• We tend to say that ovarian cancer is uncommon rather than rare.

    The Ovacome Team

  • Very interesting that they don't know whether there is a pre cancerous stage in ovarian cancer. I was told in the march that their was nothing gynaecologically wrong and exactly 3 months later am found to have ovarian cancer stage 3b. Surely there has to be a starting point and it doesn't just come on at an advanced stage? Ann

  • Had they done scans or just said that from the CA125?

  • I had a Transvaginal USS in Feb 13. My CA125 wasn't done until May 13 when I saw cons privately. He also carried out scan and was able to show me the tumour on ovary. The first Dr in Feb was only an F2 (2nd yr out of med school). Mid diagnosis is very common with this disease. Ann

  • Hi I attended a fascinating and hopeful conference earlier this year. One of the speakers was prof Ian Jacobs and he is involved with collating the results of a massive study which may lead to a screening program when the results are analysed. You can hear it here targetovariancancer.org.uk/...‘ask-experts’-podcast-status-ovarian-cancer-screening

    audioboo.fm/boos/2358875-as...

    Sxxx

  • Until screening widely available, the buck remains with GPs who must raise their game. All too often IBS is diagnosed without further investigation as it was in my case, then stomach infection, again without further investigation. Also we ourselves must take some responsibility for our health and look at our genetic history. My mother had breast cancer, my father Prostate, but I had no idea of the link to ovarian cancer. I will for sure make certain that my two girls are tested as soon as possible, as I would notwish them to have to endure the surgery and treatment connected tothis foul disease.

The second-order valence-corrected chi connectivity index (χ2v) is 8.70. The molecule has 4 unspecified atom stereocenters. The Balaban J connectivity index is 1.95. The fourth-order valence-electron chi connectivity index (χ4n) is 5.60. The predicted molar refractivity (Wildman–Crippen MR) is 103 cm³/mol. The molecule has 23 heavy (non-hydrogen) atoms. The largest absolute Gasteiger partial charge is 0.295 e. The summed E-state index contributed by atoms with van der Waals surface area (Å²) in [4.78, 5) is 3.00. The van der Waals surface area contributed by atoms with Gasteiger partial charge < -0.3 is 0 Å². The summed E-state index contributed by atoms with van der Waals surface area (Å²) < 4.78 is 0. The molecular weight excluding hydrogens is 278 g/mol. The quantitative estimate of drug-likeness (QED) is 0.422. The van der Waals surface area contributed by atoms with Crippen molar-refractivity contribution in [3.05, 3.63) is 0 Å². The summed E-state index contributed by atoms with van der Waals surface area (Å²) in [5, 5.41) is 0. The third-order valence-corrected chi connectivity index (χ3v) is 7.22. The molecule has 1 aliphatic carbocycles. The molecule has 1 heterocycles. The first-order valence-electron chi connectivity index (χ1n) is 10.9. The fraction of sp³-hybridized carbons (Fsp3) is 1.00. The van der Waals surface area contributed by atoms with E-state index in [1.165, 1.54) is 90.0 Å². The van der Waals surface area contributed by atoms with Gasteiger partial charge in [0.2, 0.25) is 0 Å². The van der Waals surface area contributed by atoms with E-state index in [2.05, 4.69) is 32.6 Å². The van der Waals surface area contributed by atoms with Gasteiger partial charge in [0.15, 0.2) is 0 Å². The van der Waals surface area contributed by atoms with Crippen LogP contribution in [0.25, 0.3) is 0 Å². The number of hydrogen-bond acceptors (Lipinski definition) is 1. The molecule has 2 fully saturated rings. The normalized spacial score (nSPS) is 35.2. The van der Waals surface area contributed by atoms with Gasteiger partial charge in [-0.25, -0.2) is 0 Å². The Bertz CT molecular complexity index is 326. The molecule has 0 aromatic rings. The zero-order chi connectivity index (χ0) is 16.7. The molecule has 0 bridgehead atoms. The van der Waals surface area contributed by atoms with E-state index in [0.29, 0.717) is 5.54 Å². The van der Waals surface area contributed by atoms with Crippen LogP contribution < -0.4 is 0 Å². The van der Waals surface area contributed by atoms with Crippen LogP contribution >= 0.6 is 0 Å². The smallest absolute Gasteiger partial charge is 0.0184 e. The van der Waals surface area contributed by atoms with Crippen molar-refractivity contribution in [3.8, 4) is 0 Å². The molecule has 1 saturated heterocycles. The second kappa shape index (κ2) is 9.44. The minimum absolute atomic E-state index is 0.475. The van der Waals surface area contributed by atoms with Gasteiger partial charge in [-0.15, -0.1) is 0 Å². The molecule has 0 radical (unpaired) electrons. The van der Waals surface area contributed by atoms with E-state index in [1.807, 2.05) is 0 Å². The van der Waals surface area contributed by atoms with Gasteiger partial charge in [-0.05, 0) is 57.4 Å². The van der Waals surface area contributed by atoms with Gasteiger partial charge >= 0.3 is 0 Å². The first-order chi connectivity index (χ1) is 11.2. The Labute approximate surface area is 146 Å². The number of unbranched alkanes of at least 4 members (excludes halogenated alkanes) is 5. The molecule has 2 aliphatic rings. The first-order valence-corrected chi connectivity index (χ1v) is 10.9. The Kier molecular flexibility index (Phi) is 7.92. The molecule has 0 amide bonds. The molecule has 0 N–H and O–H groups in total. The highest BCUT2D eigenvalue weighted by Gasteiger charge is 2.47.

As a side issue, my husband had a heart by pass five years ago. The symptons were very slight with just a little indigestion, tests at the hospital proved negative,however when the doctor read up on my husbands family history and saw that his mother died from heart disease and his elder brother had a bypass he decided to do further tests which revealed severly blocked arteries. So the Doctor who went the extra mile , saved his

    life.Food for thought?? But clearly highlights the importance of flagging up genetic history.

  • I am adopted and have no genetic history to go on, add to this there are no medical notes before I am 5 as they were lost when the family GP retired at that time. Can't see how flagging works for me.

  • Hi Normally if in doubt we ask for a CA125 blood test which is fool proof.

    Best wishes for you.

    Jackie

  • Further to your comment re the Ca125 blood test it is not fool proof as ithe levels can be raised in other conditions apart from ovarian cancer such as endometriosis pregnancy and other conditions. The screening trial that will be reporting at the end of 2014/2015 will clarify the role of Ca125 in detecting ovarian cancer.

    The Ovacome Team

  • The screening program is likely only to be offered to those most at risk of developing ovarian cancer eg those with a family history. Also the research is showing that it is pointless just taking a one off CA125 test because as you say this can be misleading but it is the trend in CA125 results that is important.

    NICE guidelines already say if a woman 50 or over presents with the symptoms of ovarian cancer she should be offered a CA125 test this is why better education for GPs is important. I wish they would replace the 50 with any woman I was 40 when I went to see my GP.

    The reason why most women get diagnosed at Stage 3 or 4 is because this is when the symptoms become more noticeable. Earlier stages are often symptom free and the CA125 test doesn't always work in the earlier stages.

  • Yes I am aware of that but should the Ca125 be raised, it means cancer investigations are a must.My info is from top oncologist gynae man.